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Trying to set a class based on my current controller or current route (URL Segment 1).

something like

<body class="{{controllerName}}">

That way in case I need to target separate pages for CSS specificity, it makes it easy.

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4 Answers 4

up vote 31 down vote accepted

My solution would be: subscribe to route changes at route scope and put name of the controller there:

app.run(function($rootScope) {
   $rootScope.$on('$routeChangeSuccess', function(ev,data) {   
     if (data.$route && data.$route.controller)
       $rootScope.controller = data.$route.controller;
   })
});

Check Plunker solution

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Thanks! Made some slight edits as data.$route.controller was changing based on some tab controllers I had initiated. Just need the parent controller. –  Christopher Marshall Jan 8 '13 at 18:07
12  
it's data.$$route.controller in 1.0.7 –  vortex Sep 11 '13 at 13:17
1  
Note that properties starting with $$ prefix are considered private and are accessed or modified at your own risc (since they might change between versions of AngularJS). –  Strille Jan 21 '14 at 13:52
    
Any idea why data.$route would be undefined? Valentyn, I have placed your code in my main Angular file, where routeProvider is also configured. routeChangeSuccess is being fired. –  Sam Feb 15 '14 at 17:57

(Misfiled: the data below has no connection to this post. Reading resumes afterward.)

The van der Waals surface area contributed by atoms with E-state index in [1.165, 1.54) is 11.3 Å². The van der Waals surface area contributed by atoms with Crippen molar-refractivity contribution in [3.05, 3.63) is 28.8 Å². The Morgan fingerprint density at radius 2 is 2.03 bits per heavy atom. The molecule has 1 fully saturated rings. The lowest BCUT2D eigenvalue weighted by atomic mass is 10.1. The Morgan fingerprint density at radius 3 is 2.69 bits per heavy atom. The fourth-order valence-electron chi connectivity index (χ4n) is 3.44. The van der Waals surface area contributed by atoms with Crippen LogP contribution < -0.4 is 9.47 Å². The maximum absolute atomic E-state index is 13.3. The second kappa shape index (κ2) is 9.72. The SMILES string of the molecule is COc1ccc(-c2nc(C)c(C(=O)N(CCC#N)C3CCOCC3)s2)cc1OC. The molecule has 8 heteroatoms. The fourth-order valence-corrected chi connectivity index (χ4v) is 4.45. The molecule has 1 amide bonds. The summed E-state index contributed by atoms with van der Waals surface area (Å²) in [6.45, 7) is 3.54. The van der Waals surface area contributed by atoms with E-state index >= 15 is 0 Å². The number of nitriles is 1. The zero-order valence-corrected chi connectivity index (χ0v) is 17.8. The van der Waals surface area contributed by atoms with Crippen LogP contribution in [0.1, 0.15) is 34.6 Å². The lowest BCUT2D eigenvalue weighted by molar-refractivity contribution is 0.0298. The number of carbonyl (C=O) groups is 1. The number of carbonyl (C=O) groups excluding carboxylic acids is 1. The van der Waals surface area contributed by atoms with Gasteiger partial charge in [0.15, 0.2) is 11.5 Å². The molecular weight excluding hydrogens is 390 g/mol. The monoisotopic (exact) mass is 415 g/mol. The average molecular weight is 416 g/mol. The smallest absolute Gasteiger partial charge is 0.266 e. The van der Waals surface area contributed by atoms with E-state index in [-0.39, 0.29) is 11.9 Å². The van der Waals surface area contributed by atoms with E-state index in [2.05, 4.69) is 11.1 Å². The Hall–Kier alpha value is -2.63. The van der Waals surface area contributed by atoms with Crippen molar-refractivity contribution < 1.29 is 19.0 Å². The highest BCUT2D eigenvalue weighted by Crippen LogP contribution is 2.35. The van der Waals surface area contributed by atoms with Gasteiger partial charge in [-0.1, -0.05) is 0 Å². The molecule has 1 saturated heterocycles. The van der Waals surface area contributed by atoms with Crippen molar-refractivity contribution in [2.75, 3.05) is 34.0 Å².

Doesn't seem to work with ui-router... –  Kevin Mar 31 '14 at 19:24

You can use the $route service, it has current property which will give you current controller.

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2  
This is not available in .run() . –  0xc0de Aug 20 '13 at 15:17
1  
Could you please provide working example? I can not access $route.current from my controller :( –  Sergey P. aka azure Aug 20 '14 at 15:33

Even simpler. There's a controller property directly on the data argument.

$rootScope.$on("$routeChangeSuccess", function(e, data) {
    $rootScope.controller = data.controller;
});

As best as I can tell, the data argument is the same object as $route.current. The controller property is in the prototype for that object.

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For the version 1.3 of Angular, you can use this piece of code :

$rootScope.$on('$routeChangeSuccess', function (ev, data) {
    if (data.$$route && data.$$route.controller)
        $rootScope.controller = data.$$route.controller;
});
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1  
Using $$ properties is not recommended, as they are internal to Angular, not part of the public API, and are likely to be changed or broken in future updates. From the docs (docs.angularjs.org/tutorial/step_05#-prefix-naming-convention): "If you inspect a Scope, you may also notice some properties that begin with $$. These properties are considered private, and should not be accessed or modified." –  ivanreese Sep 24 '14 at 1:28
    
Thank you for your comment :) –  Kénium Sep 24 '14 at 15:26

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